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An Epipalaeolithic camping site

Within the dune fields known as the Barqa, located to the south of Faynan, a huge scatter of stone tools and their manufacturing debris have been found. These were left by Epipalaeolithic hunter-gatherers, who repeatedly returned to this location between 20,000 and 11,500 years ago. During that period, the area around Barqa appears to have been a wetland environment. Its fresh water would have supported a diverse range of plants and animals, making the area especially attractive for hunter-gatherers.

There are literally millions of stone flakes and blades left scattered within the sand dunes, many having been chipped into the distinctive microlith forms used by the Epipalaeolithic hunter-gatherers, including slender points, trapezes and lunates.

The people at the Barqa would have made huts from bush-wood, and undertaken craft activities such as weaving baskets, drilling beads and working hide. The quantity of stone flakes suggests Barqa was a location where many small groups of hunter-gatherers congretated together each year, making use of the seasonal abundance of game and plants within the wetlands. Marriages and rites of passage would have taken place, with the exchange of goods and of information about distant places, before families and groups dispersed again across the landscapes of the southern Levant.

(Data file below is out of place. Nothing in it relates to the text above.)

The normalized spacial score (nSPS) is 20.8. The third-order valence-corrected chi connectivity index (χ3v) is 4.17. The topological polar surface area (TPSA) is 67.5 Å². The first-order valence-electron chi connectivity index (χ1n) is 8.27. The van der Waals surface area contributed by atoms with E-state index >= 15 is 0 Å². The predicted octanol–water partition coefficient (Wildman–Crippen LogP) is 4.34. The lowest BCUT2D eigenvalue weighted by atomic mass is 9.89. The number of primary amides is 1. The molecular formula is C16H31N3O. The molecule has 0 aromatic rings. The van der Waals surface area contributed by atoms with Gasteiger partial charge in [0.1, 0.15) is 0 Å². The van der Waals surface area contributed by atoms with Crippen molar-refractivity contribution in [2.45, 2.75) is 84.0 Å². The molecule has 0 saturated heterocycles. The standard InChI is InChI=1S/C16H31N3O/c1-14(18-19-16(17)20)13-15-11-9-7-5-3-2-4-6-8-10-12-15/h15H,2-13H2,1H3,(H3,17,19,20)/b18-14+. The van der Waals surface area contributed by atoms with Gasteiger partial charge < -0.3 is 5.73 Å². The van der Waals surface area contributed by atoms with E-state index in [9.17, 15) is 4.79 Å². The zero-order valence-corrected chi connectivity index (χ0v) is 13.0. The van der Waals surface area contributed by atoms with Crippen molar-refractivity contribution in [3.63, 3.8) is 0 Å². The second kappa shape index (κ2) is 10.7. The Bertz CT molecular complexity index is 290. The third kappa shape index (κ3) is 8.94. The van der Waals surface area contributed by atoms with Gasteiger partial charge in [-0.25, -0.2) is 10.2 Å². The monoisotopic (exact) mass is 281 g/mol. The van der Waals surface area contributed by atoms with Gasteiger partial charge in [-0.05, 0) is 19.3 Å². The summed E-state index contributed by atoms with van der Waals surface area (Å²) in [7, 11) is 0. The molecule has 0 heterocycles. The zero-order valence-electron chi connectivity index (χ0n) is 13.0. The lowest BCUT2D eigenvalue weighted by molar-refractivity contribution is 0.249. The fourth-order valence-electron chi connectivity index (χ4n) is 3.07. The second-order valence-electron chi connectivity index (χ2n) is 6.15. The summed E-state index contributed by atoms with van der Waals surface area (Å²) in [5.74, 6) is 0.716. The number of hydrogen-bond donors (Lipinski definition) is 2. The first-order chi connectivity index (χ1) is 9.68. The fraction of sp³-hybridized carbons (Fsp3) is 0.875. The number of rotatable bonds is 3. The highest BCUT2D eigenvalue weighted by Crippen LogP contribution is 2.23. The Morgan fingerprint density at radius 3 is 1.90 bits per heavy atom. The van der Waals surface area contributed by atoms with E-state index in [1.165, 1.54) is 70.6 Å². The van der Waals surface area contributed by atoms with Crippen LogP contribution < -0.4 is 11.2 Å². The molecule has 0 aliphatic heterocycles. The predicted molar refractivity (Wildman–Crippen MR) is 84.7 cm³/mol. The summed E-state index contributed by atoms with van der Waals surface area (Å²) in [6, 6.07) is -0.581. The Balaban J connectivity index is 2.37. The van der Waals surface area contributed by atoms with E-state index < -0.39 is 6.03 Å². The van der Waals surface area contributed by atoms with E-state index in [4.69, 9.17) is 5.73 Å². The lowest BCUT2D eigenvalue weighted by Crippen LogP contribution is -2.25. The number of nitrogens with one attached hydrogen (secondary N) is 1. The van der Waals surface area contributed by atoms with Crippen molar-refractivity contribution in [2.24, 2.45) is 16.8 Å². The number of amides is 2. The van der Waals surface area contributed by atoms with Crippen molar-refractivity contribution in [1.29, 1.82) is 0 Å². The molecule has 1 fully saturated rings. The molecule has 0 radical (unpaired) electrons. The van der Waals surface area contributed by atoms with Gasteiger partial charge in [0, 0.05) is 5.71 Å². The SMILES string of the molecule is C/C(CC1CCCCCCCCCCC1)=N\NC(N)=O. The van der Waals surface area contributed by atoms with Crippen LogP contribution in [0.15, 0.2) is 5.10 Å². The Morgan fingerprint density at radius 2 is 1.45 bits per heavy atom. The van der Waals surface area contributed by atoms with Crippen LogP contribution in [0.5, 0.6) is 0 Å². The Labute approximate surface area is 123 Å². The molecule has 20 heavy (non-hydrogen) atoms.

Location of Barqa

Flint blades and flakes at Barqa, estimated to be 15,000 years old